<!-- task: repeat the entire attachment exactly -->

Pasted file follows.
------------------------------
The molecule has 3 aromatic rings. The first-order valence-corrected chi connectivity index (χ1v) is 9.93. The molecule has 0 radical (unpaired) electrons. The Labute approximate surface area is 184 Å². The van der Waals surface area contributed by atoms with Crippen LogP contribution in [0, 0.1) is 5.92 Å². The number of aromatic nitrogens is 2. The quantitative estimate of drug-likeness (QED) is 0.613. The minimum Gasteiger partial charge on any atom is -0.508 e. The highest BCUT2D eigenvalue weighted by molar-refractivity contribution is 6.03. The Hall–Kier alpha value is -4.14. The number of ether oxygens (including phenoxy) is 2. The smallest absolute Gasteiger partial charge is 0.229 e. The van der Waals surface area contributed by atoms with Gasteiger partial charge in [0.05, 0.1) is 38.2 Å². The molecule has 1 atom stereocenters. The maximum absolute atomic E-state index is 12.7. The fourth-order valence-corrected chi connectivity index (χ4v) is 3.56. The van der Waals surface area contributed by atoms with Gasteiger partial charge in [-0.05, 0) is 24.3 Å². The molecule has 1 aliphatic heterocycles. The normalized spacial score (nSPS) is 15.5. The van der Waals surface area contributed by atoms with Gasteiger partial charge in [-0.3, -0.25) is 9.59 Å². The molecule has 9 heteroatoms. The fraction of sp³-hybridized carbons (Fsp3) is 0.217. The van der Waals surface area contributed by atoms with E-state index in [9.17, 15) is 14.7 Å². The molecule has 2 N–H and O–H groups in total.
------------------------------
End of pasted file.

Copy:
The molecule has 3 aromatic rings. The first-order valence-corrected chi connectivity index (χ1v) is 9.93. The molecule has 0 radical (unpaired) electrons. The Labute approximate surface area is 184 Å². The van der Waals surface area contributed by atoms with Crippen LogP contribution in [0, 0.1) is 5.92 Å². The number of aromatic nitrogens is 2. The quantitative estimate of drug-likeness (QED) is 0.613. The minimum Gasteiger partial charge on any atom is -0.508 e. The highest BCUT2D eigenvalue weighted by molar-refractivity contribution is 6.03. The Hall–Kier alpha value is -4.14. The number of ether oxygens (including phenoxy) is 2. The smallest absolute Gasteiger partial charge is 0.229 e. The van der Waals surface area contributed by atoms with Gasteiger partial charge in [0.05, 0.1) is 38.2 Å². The molecule has 1 atom stereocenters. The maximum absolute atomic E-state index is 12.7. The fourth-order valence-corrected chi connectivity index (χ4v) is 3.56. The van der Waals surface area contributed by atoms with Gasteiger partial charge in [-0.05, 0) is 24.3 Å². The molecule has 1 aliphatic heterocycles. The normalized spacial score (nSPS) is 15.5. The van der Waals surface area contributed by atoms with Gasteiger partial charge in [-0.3, -0.25) is 9.59 Å². The molecule has 9 heteroatoms. The fraction of sp³-hybridized carbons (Fsp3) is 0.217. The van der Waals surface area contributed by atoms with E-state index in [9.17, 15) is 14.7 Å². The molecule has 2 N–H and O–H groups in total.